Tuesday, 2 December 2014

Stinging Rose Moth Caterpillar

Beautiful yellow stinging rose moth caterpillar (Parasa indetermina)
Stinging Rose Moth Caterpillar
Copyright: James Shelton
(CC BY-NC-SA 3.0)
Kingdom: Animalia
Phylum: Arthropoda
Class: Insecta
Order: Lepidoptera
Family: Limacodidae
Genus: Parasa
Species: Parasa indetermina
Common Name(s): Stinging Rose Moth, Stinging rose

The extremely colorful creature you see on the left is the larval stage of the Stinging Rose Moth. Is it the most colorful and weird caterpillar you have ever seen or what?

The Stinging Rose Moth is endemic to North American forests, occurring from New York to Florida, west to Missouri and Texas. Despite its widespread distribution, the species is considered to be rare due to the low numbers of reported sightings.

Fully-grown caterpillars range from 3/4 to 7/8 inch long, with the basic color being yellow, orange or red. Their body features pairs of long, horn-like, bristly spines and clumps of smaller spines. The large spines are usually yellow.

During this stage, the species is easily distinguished by the characteristic broad purplish stripe that runs down the midline of the back. Within the stripe are narrow whitish lines that are sometimes interrupted by constrictions in the stripe. Red, white, orange and purple lines may occur along the sides.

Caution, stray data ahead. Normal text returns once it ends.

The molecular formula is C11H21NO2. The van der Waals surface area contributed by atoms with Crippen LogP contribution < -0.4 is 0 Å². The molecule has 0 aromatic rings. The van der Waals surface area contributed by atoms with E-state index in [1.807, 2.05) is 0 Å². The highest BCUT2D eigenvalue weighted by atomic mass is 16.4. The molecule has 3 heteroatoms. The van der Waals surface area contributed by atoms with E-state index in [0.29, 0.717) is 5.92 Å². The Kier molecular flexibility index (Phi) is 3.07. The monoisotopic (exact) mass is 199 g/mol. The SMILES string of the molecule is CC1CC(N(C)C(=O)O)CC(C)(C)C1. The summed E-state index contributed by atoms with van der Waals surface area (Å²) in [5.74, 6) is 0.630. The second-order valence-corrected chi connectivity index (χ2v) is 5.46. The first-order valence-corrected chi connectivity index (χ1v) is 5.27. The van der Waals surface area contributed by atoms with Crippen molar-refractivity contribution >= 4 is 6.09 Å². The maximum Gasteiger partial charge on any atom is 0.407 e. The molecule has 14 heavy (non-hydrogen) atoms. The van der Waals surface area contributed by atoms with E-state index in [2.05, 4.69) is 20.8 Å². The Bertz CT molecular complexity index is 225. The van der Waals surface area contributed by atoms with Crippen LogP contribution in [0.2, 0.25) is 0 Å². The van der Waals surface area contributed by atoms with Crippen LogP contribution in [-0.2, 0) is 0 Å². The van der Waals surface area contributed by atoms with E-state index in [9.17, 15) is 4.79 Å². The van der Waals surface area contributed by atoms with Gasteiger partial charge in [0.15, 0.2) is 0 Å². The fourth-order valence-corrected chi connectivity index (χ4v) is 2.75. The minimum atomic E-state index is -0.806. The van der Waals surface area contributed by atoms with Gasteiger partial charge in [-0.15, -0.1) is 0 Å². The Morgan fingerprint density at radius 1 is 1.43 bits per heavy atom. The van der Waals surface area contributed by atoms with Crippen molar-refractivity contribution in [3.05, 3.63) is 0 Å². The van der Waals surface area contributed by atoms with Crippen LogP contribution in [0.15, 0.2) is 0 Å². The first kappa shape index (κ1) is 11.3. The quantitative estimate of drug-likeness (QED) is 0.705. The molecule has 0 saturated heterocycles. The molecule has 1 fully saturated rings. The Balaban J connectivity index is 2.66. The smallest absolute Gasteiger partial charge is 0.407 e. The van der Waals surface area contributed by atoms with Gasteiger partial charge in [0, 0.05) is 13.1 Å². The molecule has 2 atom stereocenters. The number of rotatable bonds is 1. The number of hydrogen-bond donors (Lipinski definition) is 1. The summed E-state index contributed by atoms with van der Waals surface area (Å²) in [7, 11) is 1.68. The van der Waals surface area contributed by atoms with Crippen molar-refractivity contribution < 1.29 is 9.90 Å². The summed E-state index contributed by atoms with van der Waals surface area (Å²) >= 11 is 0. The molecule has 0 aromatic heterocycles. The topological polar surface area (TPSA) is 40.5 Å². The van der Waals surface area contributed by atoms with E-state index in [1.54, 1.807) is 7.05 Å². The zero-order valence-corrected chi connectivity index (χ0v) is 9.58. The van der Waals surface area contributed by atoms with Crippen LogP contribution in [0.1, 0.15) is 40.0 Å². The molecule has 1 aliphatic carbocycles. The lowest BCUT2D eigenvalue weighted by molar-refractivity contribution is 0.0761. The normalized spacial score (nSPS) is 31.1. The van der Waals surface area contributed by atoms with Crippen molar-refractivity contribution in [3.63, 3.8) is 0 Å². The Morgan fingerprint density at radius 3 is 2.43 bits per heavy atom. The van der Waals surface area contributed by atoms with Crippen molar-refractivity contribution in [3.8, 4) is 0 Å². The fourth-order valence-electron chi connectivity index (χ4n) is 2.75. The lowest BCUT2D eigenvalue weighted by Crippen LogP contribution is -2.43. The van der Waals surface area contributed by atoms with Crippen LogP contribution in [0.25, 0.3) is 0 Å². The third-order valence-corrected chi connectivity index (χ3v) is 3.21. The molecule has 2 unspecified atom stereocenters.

Stinging Rose Moth Caterpillar with orange lines
Copyright: James Shelton
(CC BY-NC-SA 3.0)

Adults (moths) have a body featuring combinations of green, brown and yellow. The wingspan is 2.3 to 3.0 cm.

Image of an adult Stinging Rose Moth
Stinging Rose Moth
Copyright: Jim Vargo 
(CC BY-NC-SA 3.0)

Adults begin to appear early in the summer and females lay their eggs in July.The eggs hatch usually nine days later and the larvae tends to hide on the undersides of leaves. They mature around mid-September and they winter as pupa inside a cocoon

Stinging Rose Moth with red-orange stripes
Credit: University of Arkansas

Why the extraordinary coloration?
The coloration of the species is probably a form of aposematism, a warning signal of its poisonous nature. The black-tipped spines [see illustration below] have poisonous glands at their bases. When touched, they break off and release venom inside the skin. Although not lethal to humans, it may cause a hypersensitivity reaction resulting in pain, irritation, skin rash, and other complications referred to as "stinging rose caterpillar poisoning".

Illustration showing the anatomy of the spines the Stinging rose caterpillar features

These beautiful creatures consume the foliage of numerous plants including:
  • Apple
  • Cottonwood
  • Dogwood
  • Hickory
  • Oak
  • Maples
  • Redbud
  • Sycamore
  • Rosebushes

Video of adult Stinging rose

- For more photos of this amazing caterpillar please click here.

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